The never-ending adventure to kill Comcast is poised to collect some renewed investment as an ambitious startup readies to secure some brand-new money.
Starry, a boston-based wireless broadband internet startup, has filed to elevate up to $125 million in successions D funding according to a delaware stock authorization filing uncovered by PitchBook. If Starry closes the full legitimated
elevate it will hold a post-money valuation of $870 million.
a spokesperson for the company confirmed it had already raised brand-new capital, but disputed the numbers. The company has already raised over $160 million from investors, including FirstMark Capital and IAC. The company most recently closed a $100 million successions C this past July.
The internet startup takes a disparate reach from fiber-toting competitors by relying on radio tower and high-rise-mounted transmitters that deliver millimeter wavelength signals to receivers connected to a construction’s existing wiring. Customers with Starry’s slick touchscreen routers can whirl through setup, contact customer service, tailor parental controls and conduct speed tests. The company claims its solution can provide up to 200 Mbps up/download service for just $50 per month with no data caps or long-term contracts.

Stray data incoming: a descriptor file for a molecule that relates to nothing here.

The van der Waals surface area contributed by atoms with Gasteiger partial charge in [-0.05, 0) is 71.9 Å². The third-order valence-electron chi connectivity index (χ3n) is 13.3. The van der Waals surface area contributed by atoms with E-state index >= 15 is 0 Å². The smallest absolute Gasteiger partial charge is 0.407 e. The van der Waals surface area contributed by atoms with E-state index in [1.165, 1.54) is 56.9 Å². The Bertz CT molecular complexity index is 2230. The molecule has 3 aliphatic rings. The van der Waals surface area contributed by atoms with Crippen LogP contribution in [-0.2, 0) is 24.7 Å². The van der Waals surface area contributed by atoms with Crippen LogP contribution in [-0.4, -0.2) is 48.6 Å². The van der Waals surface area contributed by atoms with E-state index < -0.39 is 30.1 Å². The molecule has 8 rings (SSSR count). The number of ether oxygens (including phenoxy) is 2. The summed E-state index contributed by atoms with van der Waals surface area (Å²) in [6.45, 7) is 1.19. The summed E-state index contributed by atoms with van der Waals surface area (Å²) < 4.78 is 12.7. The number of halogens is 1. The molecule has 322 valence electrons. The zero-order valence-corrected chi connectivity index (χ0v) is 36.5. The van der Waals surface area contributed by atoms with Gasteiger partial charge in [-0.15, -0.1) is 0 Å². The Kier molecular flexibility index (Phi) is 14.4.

The technology is not without its skeptics; while laying fiber-optic cable has proven to be an extortionate task for internet companies, going over the airwaves with the company’s high-frequency radio waves has its own set of problems. Signals can be affected by harsh weather and obstacles, though Starry has indicated they are content with their performance in less-than-ideal conditions.
“We’ve built a robust network in Boston and our technology is working well,” CEO Chet Kanojia told us last year. “We’ve gone through a full year of seasonality to try-out various weather and foliage conditions and we’ve been very cheerful with our network’s performance.”
Last year marked a major period of expansion for Starry, which expanded beyond its home mart of Boston and now holds a presence in Los Angeles, brand-new York City, Denver and DC.
Kanojia previously founded Aereo, which raised $97 million in VC funding with the dream of letting consumers watch live TV over the web. The company proved a tiny too disruptive for its moment, and was shut down as the result of a supreme Court case brought about by major broadcasting networks.